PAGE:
Most pastors I talk to are aspiring for some sanity in their schedules. Today I will share my typical work-day ministry schedule, which you will want to customize according to your particular life-stage and ministry.
- Wake Up Worshiping. I don’t think it really matters what time of day you walk with God, as long as you are doing it consistently. My personal preference is first thing in the morning because I cannot recover those first thoughts. Morning worship also supports my desire to make loving God my “first/greatest (protos)” priority of the day (e.g. the Great Commandment).
- Mornings Are for Preparation. I map out my day first thing by identifying the tasks or meetings which are most important. I will write them down on my devices (with alerts), as well as on a nagging yellow post-it note. Most pastors are easily distracted, and I am no exception. According to Inc. Magazine, workers have been found to be more proactive and productive in the mornings. There will never be a time in my day when I have more energy and fewer distractions, so I do most of my studying and writing before 11:00 a.m.
- Afternoons Are for Connecting. Once you have devoted yourself “to prayer and to the preaching ministry” (Acts 6:4), you are ready to start connecting with your sheep and staff (or in my case, shepherds). My awesome admin schedules meetings for about 45 minutes of length and buffers 45 minutes between my meetings for calls, emails, and social media interaction. All of these communication tools are important if you want to shepherd effectively across more than one generation.
- Exercise Before Dinner. My afternoon workouts help me to both relax and recharge for the evening. Since I am usually spent by the end of a ten hour workday, I find it more fulfilling to crank out a few reps in the gym or miles on the road, than to crash in a chair. I generally do strength training and cardio twice a week each. Consistent exercise will help reduce your stress and weight, as well as increase your energy which leads to a better quality and (sometimes) quantity of life.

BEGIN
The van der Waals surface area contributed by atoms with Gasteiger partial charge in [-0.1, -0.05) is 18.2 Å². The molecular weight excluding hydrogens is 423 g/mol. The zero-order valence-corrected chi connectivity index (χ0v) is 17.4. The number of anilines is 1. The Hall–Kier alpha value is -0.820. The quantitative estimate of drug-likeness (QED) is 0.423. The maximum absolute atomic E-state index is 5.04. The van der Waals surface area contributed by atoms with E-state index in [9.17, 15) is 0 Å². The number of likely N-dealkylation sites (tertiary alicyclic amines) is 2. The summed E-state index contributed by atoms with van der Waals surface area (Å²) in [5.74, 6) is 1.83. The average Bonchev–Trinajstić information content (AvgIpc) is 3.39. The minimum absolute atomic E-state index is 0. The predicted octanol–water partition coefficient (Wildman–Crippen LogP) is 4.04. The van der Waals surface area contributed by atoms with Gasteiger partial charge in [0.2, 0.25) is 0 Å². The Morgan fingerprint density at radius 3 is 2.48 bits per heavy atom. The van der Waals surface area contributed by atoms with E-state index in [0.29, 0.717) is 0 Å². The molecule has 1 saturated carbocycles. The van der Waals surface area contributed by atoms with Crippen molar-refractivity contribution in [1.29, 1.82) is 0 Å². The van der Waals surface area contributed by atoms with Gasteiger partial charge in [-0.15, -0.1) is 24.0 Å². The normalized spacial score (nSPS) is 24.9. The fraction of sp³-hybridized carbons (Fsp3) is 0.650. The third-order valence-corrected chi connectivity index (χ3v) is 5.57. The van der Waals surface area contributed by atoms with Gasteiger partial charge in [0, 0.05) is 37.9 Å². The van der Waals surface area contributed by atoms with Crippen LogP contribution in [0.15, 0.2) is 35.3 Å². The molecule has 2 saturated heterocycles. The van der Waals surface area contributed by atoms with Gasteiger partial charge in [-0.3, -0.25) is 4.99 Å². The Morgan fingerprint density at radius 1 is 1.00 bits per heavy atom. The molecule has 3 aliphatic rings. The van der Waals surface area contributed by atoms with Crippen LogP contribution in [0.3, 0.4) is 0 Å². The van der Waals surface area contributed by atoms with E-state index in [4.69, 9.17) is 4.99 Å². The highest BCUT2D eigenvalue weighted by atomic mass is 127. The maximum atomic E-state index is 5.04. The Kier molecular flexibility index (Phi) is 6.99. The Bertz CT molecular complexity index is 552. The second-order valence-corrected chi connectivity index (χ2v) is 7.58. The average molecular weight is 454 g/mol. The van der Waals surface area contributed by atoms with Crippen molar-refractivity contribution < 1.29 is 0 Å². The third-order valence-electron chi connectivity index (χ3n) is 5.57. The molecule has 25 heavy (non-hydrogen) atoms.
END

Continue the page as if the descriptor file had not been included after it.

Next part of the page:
- Evenings Are for Family. My goal is to stop working completely by dinner. I cannot fully connect with my family until I have disconnected from my ministry. Neither can you. Pastors and ministry leaders struggle with turning ministry off on evenings and weekends, which is actually counterproductive. The health of your family and your ministry is connected to your own health, and evenings are a great time to recharge.
- Nights Are for Sleeping. There are many theories floating around about how much sleep you need, but I personally don’t put much stock in sources without credentials. The AMA, NIH, and CDC all say we typically need about 8 hours of sleep to feel and function normally while awake. In my experience, I do better work and am in a better mood when I am fully rested.
- Stay Flexible and Submissive. This schedule has helped me enjoy a sane and sustainable life and ministry for almost three decades, but it rarely plays out exactly as planned because of the many sovereign surprises that God has for us. Typically, my work week as a pastor has been Sunday through Thursday, but adjustments were inevitable and flexibility was my friend.
Your schedule will reflect your priorities, so after you make a plan, stay in the faith zone because at the end of it, you are still a slave and soldier under orders.